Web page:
Most people think of oranges when they think of Valencia. But the Spanish city is also becoming more and more widely known as the City of Running, thanks to VCR–Valencia Ciudad del Running (Valencia City of Running), a 2014 branding initiative by the Trinidad Alfonso foundation, which plays host to this Saturday’s IAAF World Half Marathon Championships and many other races throughout the year.
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Race day is coming closer at @Valencia2018 and with it not just the elite, but also the mass participants are getting ready to run.
— World Athletics (@WorldAthletics) March 23, 2018
As British blogger Iaian of Better Sore than Sorry attests, running is hugely popular in the coastal city. “…running on [London’s] Wimbledon Common I may come across 10 or so runners at best… In Valencia, I passed hundreds.”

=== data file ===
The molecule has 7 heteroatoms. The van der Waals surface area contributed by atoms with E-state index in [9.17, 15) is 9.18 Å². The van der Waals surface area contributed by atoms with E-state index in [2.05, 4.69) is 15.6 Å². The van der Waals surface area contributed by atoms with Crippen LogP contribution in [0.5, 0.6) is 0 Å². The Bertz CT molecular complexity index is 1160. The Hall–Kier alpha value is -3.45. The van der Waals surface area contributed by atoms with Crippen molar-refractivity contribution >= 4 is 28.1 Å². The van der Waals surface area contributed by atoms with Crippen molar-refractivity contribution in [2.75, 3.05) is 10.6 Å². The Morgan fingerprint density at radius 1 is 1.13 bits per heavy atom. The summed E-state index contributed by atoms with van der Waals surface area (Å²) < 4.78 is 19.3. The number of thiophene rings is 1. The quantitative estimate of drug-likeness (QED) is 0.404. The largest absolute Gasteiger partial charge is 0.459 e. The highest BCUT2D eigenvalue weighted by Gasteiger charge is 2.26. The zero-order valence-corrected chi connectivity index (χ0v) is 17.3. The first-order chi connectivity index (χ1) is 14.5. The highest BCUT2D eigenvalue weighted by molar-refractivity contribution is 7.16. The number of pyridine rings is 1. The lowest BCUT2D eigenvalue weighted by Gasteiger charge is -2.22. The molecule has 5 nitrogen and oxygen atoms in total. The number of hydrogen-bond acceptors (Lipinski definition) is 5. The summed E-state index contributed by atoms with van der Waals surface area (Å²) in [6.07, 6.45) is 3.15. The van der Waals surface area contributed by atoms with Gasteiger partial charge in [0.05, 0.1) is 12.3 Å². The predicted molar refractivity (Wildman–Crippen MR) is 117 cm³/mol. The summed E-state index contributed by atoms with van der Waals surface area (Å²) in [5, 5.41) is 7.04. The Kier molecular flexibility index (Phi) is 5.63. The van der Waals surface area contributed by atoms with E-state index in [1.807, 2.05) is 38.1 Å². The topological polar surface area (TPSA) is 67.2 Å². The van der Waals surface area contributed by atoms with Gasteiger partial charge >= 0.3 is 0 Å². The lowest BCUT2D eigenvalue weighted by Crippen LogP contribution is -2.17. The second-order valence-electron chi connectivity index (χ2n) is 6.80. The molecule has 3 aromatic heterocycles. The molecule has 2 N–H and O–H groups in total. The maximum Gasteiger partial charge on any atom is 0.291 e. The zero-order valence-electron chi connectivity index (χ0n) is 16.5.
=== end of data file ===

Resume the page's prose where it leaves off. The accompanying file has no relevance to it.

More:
So what makes for a highly “runnable” city? Valencia is at sea level, which doesn’t hurt. It has a climate that’s comfortable year-round, with a breeze off the Balearic even during the hottest summer months. It’s also a manageable size, with under 800,000 inhabitants, and offers a wide variety of terrain (beaches, hills, residential streets, parks), all within 134.6 square kilometres. During your non-running hours, you can explore the exotic mix of historic and modern buildings (Santiago Calatrava’s ultra-modern City of Arts and Sciences is shown above).
Let your European friends know that the city is offering a two-for-one deal on its October 28 half marathon and December 2 marathon or 10k until June 30 (get both races for 70 euros, and save 5 euros).